Cue to last night, a rare non-humid, actually nice summer night. Perfect, one would think, to watch America's pastime. Pastime if you count a field of six and seven year olds playing t-ball including kicking the dirt and scratching themselves constantly. Hey, at least ONE is a real characteristic of baseball, not just the average actions of my seven year old at every game.
This summer, Ben's team has been assigned to a ball field that includes a playground within steps of the field. This sweet goodness, as I always have Ian with me at practice and games, is proximity. The field is close enough to the bleachers that I can actually sit and watch both the game and keep an eye on Evel Knievel.
The bathroom is also within steps of the bleachers and playground. When asked if he could go wash his hands showing me filthy, dirt-caked palms, I of course said, "yes, but come right back." I'll admit the lazy parent, the same one that can count on one finger, on one hand, the number of naps said three year old has taken the entire summer, was tired. The mantra this summer is, "how can you possibly still have energy given you haven't slept all day, plus you were up at 6 am."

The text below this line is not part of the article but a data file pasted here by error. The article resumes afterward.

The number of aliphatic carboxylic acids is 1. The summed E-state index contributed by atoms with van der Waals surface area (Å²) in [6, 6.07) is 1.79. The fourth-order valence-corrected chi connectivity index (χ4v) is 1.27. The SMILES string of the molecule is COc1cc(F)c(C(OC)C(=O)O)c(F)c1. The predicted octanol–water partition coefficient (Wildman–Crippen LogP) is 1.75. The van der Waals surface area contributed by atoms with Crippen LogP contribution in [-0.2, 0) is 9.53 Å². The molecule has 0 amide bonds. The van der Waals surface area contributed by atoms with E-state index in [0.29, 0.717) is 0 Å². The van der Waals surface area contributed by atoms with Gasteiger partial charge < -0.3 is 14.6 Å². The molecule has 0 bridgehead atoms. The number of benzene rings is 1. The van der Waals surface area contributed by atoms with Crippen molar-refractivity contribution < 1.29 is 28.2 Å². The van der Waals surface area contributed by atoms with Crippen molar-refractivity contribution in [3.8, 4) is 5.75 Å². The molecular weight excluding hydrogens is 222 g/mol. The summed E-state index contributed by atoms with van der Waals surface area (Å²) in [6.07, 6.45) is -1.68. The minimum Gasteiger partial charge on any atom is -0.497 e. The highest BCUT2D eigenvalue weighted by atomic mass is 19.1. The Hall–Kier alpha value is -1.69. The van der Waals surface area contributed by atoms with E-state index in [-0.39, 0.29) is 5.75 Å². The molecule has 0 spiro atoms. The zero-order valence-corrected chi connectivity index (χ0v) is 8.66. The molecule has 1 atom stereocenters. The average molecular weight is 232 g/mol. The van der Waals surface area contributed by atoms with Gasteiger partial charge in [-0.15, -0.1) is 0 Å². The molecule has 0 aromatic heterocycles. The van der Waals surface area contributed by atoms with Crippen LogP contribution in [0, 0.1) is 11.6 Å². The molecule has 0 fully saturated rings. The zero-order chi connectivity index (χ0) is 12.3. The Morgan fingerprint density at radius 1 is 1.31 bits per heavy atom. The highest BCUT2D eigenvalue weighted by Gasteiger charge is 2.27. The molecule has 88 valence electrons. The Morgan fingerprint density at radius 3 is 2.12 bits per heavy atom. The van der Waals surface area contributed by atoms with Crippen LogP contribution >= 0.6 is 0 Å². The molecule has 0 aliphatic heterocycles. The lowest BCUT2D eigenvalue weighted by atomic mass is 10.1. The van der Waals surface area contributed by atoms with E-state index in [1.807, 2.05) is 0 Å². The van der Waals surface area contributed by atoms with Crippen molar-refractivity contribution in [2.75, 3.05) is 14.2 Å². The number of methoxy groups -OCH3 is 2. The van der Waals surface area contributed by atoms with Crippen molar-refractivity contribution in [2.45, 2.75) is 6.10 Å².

I notice that Ben is yelling, "mom" at the top of his lungs and pointing in the direction of the bathrooms as Ian has not "washed his hands," but rather has taken off all his clothes, minus his sandals and his shirt is hanging like a noose around his neck. Ian is running towards Ben's team dugout. Seeing this, as well as hearing behind me lots of laughter from the crowd of parents, run interference and grab Ian and head back to the bathroom.
Of course he gave me his three year old logic for why he decided to take off his clothes. It defied logic. It defied reason. It was, simply put, gettin' busy in the